As pharmaceutical and diagnostics companies seek to provide patients with effective and targeted therapies, they’re relying more heavily on genomics based biomarker discovery. Expression profiling studies offer just such a solution for discovering new disease and drug-response biomarkers. The question is where to begin.
Antibodies play a part in many aspects of today’s drug discovery and development. These...
Unanticipated cardiotoxicity is a leading cause of market withdrawal and late-phase attrition....
Bioisosteres are functional groups which have similar...
Inventors and their legal teams accepted sweeping changes in March, when longstanding U.S. laws granting patent rights to “the first-to-invent” were largely replaced by laws granting patent rights to “the first-inventor-to-file.” With ever-increasing patent filings in the United States, the shift brings the country in line with others—especially in Europe—where “first-to-file” has been in place for decades.
Not only is it getting harder and more expensive to bring a drug to market, it now appears that newer drugs are far less effective than those developed 40 or 50 years ago. A new study concludes that drugs tested in placebo-controlled clinical trials in 1971-80 were more than 4.5 times as effective as placebo in treating their primary outcomes, whereas drugs tested in 2001-10 were only 36 percent more effective than placebo.
Diabetes prevention has become a key focus area for the drug development market. Diabetes currently affects 366 million people worldwide and is expected to affect 552 million by 2030. According to the Schulze Diabetes Institute over $100 billion is spent annually by patients treating their diabetes. North America accounts for the highest share of the diabetes drug market, followed by Europe.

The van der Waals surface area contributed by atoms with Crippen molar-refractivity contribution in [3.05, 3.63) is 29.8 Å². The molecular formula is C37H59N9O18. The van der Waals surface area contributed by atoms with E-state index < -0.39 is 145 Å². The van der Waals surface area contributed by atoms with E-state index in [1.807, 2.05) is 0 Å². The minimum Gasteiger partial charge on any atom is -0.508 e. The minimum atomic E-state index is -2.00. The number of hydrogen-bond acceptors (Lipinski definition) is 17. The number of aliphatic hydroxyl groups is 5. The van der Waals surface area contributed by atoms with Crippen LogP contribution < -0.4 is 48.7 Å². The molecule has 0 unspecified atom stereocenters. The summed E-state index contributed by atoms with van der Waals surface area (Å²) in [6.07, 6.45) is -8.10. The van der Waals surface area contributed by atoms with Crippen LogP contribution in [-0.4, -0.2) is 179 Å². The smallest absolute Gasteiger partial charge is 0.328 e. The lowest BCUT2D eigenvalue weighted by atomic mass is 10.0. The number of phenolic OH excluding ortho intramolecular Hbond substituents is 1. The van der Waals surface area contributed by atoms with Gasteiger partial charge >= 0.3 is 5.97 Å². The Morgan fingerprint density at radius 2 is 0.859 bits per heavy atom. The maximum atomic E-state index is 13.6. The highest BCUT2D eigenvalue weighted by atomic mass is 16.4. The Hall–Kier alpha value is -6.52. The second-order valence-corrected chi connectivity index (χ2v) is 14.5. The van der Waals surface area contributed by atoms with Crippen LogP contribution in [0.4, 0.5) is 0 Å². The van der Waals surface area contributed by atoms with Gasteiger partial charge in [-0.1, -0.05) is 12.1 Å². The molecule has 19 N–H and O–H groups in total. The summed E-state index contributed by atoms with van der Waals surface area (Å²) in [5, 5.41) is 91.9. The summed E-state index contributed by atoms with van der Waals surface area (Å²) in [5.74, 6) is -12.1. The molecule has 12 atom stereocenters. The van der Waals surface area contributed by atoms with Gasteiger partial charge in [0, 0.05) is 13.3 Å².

Microfluidics covers most any technology that handles- in an extremely precise and controlled way- very small volumes of fluids. The volumes tend to be controlled in microliter quantities or less. Since microfluidics birth in the1960s and 70s, many microfluidics-based platforms have come on the market.
In order to add assurance that the biosimilar candidate is as similar to the originator as possible, multiple tests should be used to assess similar qualities, an approach termed as “orthogonal” in the U.S. Food and Drug Administration draft biosimilar guidelines.
The drug discovery business is changing rapidly. More pharmaceutical companies are working with smaller biotech firms to create early-stage compounds, and thus need quicker and standardized solutions to early-stage development problems.
A positive genotoxicity result can throw the fate of a promising drug candidate—in which a firm has invested significant time and money—into doubt. The statistical improbability and challenges of bringing a drug to market become paramount.
Cancer is a disease of dysregulated cellular growth and signaling characterized by the loss or gain of function—through mutation or epigenetic change—of important regulatory proteins and cellular processes. Foremost among these is the tumor suppressor protein known as p53.
As the U.S. Food and Drug Administration finalizes regulations to establish a pathway for approving biopharmaceutical or biosimilar drugs, branded drug manufacturers are looking ahead and lobbying state legislatures to enact laws that would limit the substitution of biogenerics for brand-name drugs.
Moving from manual to automated histology expands the data available in drug research. Traditional pharmaceutical industry methods for bringing a drug to market require extensive studies with tissues or tissue microarrays, often manually read.
The industry has changed a great deal over the last decade and will continue to evolve in the coming years. In order to survive the multitude of technological, political, and regulatory changes that will no doubt arise, the biopharmaceutical industry must prove its adaptability.